Peevish Pen

Ruminations on reading, writing, rural living, retirement, aging—and sometimes cats. And maybe a border collie.

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Location: Rural Virginia, United States

I'm a retired teacher turned writer. Ferradiddledumday (my Appalachian version of the Rumpelstiltskin story) and Stuck (my middle grade paranormal novel) are available from Cedar Creek Publishing.

Sunday, November 26, 2006

Pumpkin Power

When my husband saw the abandoned pumpkin near the dumpster yesterday morning, he hated to see it go to waste. It still looked pretty good, so he decided it would make a good decoration for the flower bed beside our driveway. The yellow chrysanthemums there were still in bloom, but a bit past their prime and bedraggled. The pumpkin would complement them nicely. He put the pumpkin in the bed of his pickup and drove home.

Back home, he parked the pickup at the end of the driveway, gently picked up the pumpkin (which was a tad soggy on the bottom), slowly carried it to the flower bed, and carefully placed it on the big white rock that prevents people from driving into the telephone connection thingie.

The rednecks encamped across from our driveway watched his every move. Later, they watched the pumpkin and even made loud noises at it. Did they think it contained a listening device or surveillance equipment? Or are they just easily entertained? Later they pulled their metal lawn chairs into a circle and watched their dead deer hang. (Well, some sat on the old church pew they have and, uh, religiously watched it.) What kind of people are entertained by watching a deer carcass hang from a tree? By watching a pumpkin?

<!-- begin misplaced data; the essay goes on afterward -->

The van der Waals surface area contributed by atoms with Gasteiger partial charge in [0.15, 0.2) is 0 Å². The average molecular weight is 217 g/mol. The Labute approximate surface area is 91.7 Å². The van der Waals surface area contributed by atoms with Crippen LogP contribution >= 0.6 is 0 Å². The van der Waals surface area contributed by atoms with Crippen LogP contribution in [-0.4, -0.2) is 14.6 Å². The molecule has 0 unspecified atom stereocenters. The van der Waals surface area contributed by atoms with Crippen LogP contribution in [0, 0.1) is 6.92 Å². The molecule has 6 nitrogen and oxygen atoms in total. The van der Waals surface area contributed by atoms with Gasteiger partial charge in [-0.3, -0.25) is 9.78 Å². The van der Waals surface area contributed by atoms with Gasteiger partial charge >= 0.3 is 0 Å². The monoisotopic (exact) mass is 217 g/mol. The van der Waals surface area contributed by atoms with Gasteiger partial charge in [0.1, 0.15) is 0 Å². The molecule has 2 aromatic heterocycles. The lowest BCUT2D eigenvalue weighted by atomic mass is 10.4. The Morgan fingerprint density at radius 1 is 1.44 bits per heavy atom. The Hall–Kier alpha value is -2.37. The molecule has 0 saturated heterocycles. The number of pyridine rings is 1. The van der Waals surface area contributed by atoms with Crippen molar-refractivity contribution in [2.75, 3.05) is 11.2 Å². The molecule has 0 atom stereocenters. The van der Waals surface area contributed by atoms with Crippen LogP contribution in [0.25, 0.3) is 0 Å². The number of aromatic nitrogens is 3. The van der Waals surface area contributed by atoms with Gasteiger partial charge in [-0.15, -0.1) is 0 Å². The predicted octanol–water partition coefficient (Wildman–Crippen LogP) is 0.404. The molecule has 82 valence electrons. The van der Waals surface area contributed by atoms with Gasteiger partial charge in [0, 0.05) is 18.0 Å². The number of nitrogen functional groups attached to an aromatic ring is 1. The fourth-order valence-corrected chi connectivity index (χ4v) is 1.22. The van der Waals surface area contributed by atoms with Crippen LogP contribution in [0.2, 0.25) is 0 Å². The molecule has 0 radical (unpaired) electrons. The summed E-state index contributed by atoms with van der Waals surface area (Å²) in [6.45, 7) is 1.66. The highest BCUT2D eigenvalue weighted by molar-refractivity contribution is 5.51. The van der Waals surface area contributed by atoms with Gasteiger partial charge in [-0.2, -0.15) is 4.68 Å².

They didn’t sit in their little encampment continuously. From time to time, they circled the loop which took them past our farm. We received information from one of our sources that several of them had been scrutinizing our fields and woods with binoculars. Gee, why would they do that? They know our land is posted. You don’t think—?

I was down at the farm for a few minutes while my husband was moving hay bales. Mr. Milk Truck Driver (he of the 1999 death threat) passed by twice—very slowly both times. Slow enough so that I could get a pretty good picture of his truck:


Earlier at the farm, my husband witnessed Mr. Redneck drive by slowly with his kid in the back of his maroon pickup (yeah, it’s illegal in Virginia to allow children to ride in the back of open pickup trucks)—slow enough to for my husband to understand clearly the two-word obscenity that Mr. RN mouthed.

The latest security camera I bought at Wal-Mart would probably fit nicely inside that pumpkin. A pumpkin cam: seasonal decor meets security system! Has Martha Stewart thought of this?

To give the local rednecks credit, this year they haven’t thrown bottles into the field, spiked my driveway, or left their deer hanging more than two days (and usually less than a day). They haven’t yet shot my signs full of holes or even left body parts scattered on my property. Yesterday, they even put out their campfire before they left. I feel sorry for these middle-aged adolescents. Life has been downhill for them since high school. They’ve accomplished nothing of note in their adult lives. At least they have each other.

1 Comments:

Blogger Serena Joy said...

I admire your equanimity in the face of this intolerable harassment. I'm sure I'd have been beside myself by now. Will they stop this nonsense when hunting season is over?

9:06 PM  

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